Foreground: Ng Eng Teng, Tension 1972, ciment fondu.
Courtesy of National University of Singapore Museum Collection.

I very much like the fact that in this exhibition, there are archival materials on Ng Eng Teng on display. I strongly recommend this exhibition to art students and anyone who is keen to research on the art of Ng Eng Teng. This exhibition puts on display a number of copies of the sketches that Ng Eng Teng had done prior to working on his actual works. Through looking at these sketches, one could better appreciate the thinking processes that Ng Eng Teng had went through before deriving at the final form of his works. Interestingly, I learnt from this exhibition that the Contentment was inspired by a yoga pose.

The maquettes of Contentment and Wealth.
Courtesy of National University of Singapore Museum Collection.

Ng Eng Teng, Contentment.
Courtesy of National University of Singapore Museum Collection.

Other than the sketches, there are also copies of old newspaper articles on the sculpture scene in Singapore, and on Ng Eng Teng himself. There is even a multimedia corner whereby visitors could take time to watch a few documentaries on Ng Eng Teng. The duration of these documentaries vary from 20 minutes to about an hour. It is worth putting aside at least two hours to view these documentaries.

Copies of newspaper articles and Ng Eng Teng's sketches.
Courtesy of National University of Singapore Museum Collection.

I am pleased to share that I have managed to watch almost all the documentaries on display. These documentaries contain footages of interviews with Ng Eng Teng himself, and offer viewers a window to better understand the artist, Ng Eng Teng. When I was watching certain segments of the documentaries, I had felt as if Ng Eng Teng himself was speaking to me. After watching the documentaries, I felt a deepened sense of respect towards Ng Eng Teng for his strong dedication towards his art, his humility, his sense of compassion towards humanity and his resilience.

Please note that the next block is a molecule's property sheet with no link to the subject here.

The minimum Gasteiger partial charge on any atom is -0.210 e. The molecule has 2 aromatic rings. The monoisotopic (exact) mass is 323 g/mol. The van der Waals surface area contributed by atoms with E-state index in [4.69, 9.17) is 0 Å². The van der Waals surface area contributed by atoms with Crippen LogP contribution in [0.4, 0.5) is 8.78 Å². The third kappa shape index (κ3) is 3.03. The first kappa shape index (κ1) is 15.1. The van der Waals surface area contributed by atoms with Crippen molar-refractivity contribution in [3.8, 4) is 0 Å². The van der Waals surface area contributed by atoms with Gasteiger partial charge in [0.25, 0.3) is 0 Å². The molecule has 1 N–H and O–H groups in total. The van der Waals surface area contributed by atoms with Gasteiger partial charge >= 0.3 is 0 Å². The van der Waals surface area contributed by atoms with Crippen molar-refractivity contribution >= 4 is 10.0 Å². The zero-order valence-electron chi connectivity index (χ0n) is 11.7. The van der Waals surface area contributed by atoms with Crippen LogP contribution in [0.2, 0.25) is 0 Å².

Documentaries on Ng Eng Teng that are worth watching.
Courtesy of National University of Singapore Museum Collection.

This is an exhibition worth a visit. There is so much to learn at the exhibition that I have visited it at least four times this year. I was lucky that when I visited the exhibition on 2 Aug 2008, there was a guided tour to this exhibition. Attending the guided tour has helped me gain a deeper appreciation to the artworks on display. Many thanks to the dedicated museum guide who had given me the insightful tour.

Sculpturing Life - Ng Eng Teng Collection is held at NUS Museum, from 11 January – 31 December 2008.

The NUS Museum is located at the University Cultural Centre Annex, 50 Kent Ridge Crescent, National University of Singapore, Singapore 119279. It's closed on Mondays and Public Holidays. For more information on the museum's opening hours and on the guided tours, please visit:

My heartfelt appreciation to NUS Museum, NUS Centre for the Arts for granting me the permission to take non-flash photography of this exhibition.

Many thanks to Siva for introducing me to staff of NUS Museum.

Thank you to the staff of NUS Museum, NUS Centre for the Arts for arranging for the insightful guided tour to the exhibition and for making my visits to the museum enjoyable and educational.

Sabapathy, T.L. (1998). Ng Eng Teng, art and thoughts. Singapore: NUS Museums, National University of Singapore.